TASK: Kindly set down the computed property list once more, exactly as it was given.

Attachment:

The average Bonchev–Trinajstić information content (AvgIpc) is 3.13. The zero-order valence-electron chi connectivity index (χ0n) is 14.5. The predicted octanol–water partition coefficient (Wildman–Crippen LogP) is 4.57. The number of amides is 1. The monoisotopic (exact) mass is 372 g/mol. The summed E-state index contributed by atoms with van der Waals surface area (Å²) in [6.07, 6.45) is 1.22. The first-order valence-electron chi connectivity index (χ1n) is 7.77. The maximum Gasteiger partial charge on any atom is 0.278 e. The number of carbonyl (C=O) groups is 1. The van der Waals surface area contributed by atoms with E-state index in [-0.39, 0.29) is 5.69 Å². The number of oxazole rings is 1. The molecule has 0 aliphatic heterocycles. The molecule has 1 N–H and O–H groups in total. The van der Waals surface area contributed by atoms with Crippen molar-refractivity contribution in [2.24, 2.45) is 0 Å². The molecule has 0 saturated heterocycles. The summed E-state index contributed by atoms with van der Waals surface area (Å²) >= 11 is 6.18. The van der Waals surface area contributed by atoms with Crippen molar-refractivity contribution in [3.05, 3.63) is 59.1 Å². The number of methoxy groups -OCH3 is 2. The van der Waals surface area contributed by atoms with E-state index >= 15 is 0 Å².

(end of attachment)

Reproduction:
The average Bonchev–Trinajstić information content (AvgIpc) is 3.13. The zero-order valence-electron chi connectivity index (χ0n) is 14.5. The predicted octanol–water partition coefficient (Wildman–Crippen LogP) is 4.57. The number of amides is 1. The monoisotopic (exact) mass is 372 g/mol. The summed E-state index contributed by atoms with van der Waals surface area (Å²) in [6.07, 6.45) is 1.22. The first-order valence-electron chi connectivity index (χ1n) is 7.77. The maximum Gasteiger partial charge on any atom is 0.278 e. The number of carbonyl (C=O) groups is 1. The van der Waals surface area contributed by atoms with E-state index in [-0.39, 0.29) is 5.69 Å². The number of oxazole rings is 1. The molecule has 0 aliphatic heterocycles. The molecule has 1 N–H and O–H groups in total. The van der Waals surface area contributed by atoms with Crippen molar-refractivity contribution in [2.24, 2.45) is 0 Å². The molecule has 0 saturated heterocycles. The summed E-state index contributed by atoms with van der Waals surface area (Å²) >= 11 is 6.18. The van der Waals surface area contributed by atoms with Crippen molar-refractivity contribution in [3.05, 3.63) is 59.1 Å². The number of methoxy groups -OCH3 is 2. The van der Waals surface area contributed by atoms with E-state index >= 15 is 0 Å².